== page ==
So, if you liked the old Pharyngula exactly as it was, this is the place you want to be: update your blogrolls, change your bookmarks, redirect your RSS feeds. Other than the address, nothing has changed. This is Pharyngula Unfiltered, double espresso Pharyngula.

If you’ve been wishing Pharyngula was a little less rude and offensive, if you were constantly annoyed by the challenges to your cherished and foolish religious dogmas, do nothing at all and stick with the old site.  That will be Cool Menthol Pharyngula, or de-caf Pharyngula.

We applaud PZ & NGS for hammering out a compromise.

We also look forward to seeing what happens next: Will PZ’s huge audience move to his new site or will they stay put?

The answer will raise an even more interesting question: Are the people who have been reading PZ’s posts — and who have, as a result, made ScienceBlogs such a success — fascinated by PZ’s insights on cephalopods? Or do they love hearing him call religious people “self-righteous pricks“?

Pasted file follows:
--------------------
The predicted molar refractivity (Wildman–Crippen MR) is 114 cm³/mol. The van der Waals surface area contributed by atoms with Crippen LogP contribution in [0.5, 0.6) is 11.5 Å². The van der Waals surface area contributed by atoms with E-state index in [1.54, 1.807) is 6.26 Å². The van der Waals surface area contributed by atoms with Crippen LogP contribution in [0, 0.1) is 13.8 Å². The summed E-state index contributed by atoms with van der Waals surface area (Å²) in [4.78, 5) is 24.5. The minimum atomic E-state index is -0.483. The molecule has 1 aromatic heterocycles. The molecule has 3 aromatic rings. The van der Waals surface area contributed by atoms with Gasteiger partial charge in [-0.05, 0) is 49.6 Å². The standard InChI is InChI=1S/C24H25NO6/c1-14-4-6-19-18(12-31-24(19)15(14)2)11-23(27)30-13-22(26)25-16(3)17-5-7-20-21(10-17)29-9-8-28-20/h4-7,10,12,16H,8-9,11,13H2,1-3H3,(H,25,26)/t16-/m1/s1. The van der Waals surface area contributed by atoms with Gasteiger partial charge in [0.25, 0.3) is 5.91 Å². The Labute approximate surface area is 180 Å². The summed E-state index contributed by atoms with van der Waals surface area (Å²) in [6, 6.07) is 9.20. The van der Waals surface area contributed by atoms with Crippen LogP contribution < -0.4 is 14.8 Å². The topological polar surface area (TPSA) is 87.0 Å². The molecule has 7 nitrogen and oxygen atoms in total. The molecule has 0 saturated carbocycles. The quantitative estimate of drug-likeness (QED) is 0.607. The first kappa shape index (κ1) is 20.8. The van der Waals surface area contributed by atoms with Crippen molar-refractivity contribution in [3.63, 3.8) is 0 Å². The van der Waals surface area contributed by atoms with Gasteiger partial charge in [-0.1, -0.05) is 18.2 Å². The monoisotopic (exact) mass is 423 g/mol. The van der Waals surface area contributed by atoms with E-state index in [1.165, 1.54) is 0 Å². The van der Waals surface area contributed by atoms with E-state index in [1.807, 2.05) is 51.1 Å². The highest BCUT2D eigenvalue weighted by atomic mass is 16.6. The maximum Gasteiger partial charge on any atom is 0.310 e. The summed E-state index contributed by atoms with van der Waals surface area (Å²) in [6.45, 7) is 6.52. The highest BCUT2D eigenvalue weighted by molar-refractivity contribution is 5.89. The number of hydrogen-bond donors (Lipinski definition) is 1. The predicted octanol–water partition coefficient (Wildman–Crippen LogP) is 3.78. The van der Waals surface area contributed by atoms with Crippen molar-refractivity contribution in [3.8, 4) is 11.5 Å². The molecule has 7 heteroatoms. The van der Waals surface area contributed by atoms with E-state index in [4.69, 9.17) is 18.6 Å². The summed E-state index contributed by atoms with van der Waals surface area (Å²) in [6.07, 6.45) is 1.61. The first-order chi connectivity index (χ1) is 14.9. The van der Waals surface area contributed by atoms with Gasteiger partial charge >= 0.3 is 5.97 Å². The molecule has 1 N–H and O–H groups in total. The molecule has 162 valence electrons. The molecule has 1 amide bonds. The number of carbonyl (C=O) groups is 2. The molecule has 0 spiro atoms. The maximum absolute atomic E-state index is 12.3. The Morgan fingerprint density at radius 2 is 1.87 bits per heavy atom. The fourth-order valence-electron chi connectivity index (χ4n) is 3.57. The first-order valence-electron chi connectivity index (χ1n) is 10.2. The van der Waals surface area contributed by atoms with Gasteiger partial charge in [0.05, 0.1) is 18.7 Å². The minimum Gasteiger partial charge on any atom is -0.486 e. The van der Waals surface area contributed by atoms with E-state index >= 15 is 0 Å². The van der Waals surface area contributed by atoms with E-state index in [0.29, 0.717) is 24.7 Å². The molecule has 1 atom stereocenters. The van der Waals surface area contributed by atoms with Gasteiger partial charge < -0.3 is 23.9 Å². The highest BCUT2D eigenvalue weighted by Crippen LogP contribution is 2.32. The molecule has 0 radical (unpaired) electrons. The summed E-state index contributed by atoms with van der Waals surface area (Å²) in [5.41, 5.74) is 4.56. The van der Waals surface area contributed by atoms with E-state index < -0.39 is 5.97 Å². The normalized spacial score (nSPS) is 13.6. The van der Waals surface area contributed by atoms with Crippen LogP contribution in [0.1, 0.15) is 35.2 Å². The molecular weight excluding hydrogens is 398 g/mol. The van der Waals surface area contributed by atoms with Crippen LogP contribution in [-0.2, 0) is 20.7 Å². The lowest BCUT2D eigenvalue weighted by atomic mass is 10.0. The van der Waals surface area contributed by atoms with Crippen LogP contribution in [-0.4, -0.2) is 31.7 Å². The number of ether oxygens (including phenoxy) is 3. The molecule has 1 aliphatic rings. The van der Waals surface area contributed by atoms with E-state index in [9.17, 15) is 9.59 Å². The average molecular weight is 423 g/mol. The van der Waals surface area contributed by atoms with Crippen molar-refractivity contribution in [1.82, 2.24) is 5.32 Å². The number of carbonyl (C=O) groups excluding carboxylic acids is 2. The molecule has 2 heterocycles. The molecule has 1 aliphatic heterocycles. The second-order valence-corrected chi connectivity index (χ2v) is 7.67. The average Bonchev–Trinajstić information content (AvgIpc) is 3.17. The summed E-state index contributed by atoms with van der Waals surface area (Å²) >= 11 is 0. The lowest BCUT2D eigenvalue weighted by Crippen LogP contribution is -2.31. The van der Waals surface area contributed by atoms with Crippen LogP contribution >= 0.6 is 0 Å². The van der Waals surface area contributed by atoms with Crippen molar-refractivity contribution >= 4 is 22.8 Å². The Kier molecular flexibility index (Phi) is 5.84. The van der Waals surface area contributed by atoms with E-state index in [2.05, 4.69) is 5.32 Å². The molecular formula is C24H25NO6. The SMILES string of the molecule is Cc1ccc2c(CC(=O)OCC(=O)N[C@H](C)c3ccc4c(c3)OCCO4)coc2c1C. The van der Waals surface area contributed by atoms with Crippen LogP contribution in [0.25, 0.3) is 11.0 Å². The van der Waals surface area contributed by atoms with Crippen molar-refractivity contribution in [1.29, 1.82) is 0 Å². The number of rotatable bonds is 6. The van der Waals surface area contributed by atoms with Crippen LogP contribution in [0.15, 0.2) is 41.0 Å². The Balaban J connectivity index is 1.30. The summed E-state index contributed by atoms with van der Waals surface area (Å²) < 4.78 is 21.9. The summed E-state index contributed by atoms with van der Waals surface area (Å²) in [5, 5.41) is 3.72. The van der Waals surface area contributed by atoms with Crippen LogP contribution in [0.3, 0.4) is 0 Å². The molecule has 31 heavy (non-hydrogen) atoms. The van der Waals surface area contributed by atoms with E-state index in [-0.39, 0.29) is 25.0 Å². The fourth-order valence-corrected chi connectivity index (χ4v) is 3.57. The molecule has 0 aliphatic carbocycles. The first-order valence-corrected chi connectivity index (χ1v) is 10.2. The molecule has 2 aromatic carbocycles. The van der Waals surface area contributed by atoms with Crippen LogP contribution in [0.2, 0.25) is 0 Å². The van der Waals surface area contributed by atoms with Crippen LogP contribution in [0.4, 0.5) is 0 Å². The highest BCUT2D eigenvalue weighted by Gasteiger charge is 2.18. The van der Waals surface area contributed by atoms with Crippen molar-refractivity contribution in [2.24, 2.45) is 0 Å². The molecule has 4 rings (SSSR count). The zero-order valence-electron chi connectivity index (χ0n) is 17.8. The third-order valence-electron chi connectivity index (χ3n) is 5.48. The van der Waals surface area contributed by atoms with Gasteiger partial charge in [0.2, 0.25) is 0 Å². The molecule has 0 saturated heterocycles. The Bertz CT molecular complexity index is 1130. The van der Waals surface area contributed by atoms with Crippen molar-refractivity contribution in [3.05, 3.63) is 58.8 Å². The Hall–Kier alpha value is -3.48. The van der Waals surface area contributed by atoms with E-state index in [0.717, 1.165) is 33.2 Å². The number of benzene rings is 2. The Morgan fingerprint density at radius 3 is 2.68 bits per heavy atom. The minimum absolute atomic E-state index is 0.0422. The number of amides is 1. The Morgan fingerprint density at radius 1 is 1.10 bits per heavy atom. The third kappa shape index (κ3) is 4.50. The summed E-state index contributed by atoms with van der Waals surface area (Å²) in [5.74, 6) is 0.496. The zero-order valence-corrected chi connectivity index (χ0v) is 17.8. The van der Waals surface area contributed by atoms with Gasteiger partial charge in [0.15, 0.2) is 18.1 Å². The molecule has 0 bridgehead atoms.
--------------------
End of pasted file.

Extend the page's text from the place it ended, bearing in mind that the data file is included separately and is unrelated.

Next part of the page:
Because if they’ve congregated to watch PZ the Profane Pugilist beat up people of faith, then our Society just acquired a blogging network that’s about to lose a ton of traffic — and advertising revenue.

We’re also curious who decides which of PZ’s posts go where. For example, he posted this bit on “kooks” and “politics” at ScienceBlogs tonight:

Why is this included in what PZ calls “the NatGeo brief”?

“Bugger off, deluded fool.”


Dear John,
Do you think PZ Myers is a good online ambassador
for the National Geographic Society?


The Worldview of Nat Geo blogger PZ Myers (cont’d)

PZ Myers is the voice of Pharyngula,
part of the ScienceBlogs network,

which is operated by the National Geographic Society.


Dear John,
Your silence is deafening.

NO NEW POSTS will be published here after February 6, 2014. THIS IS WHY.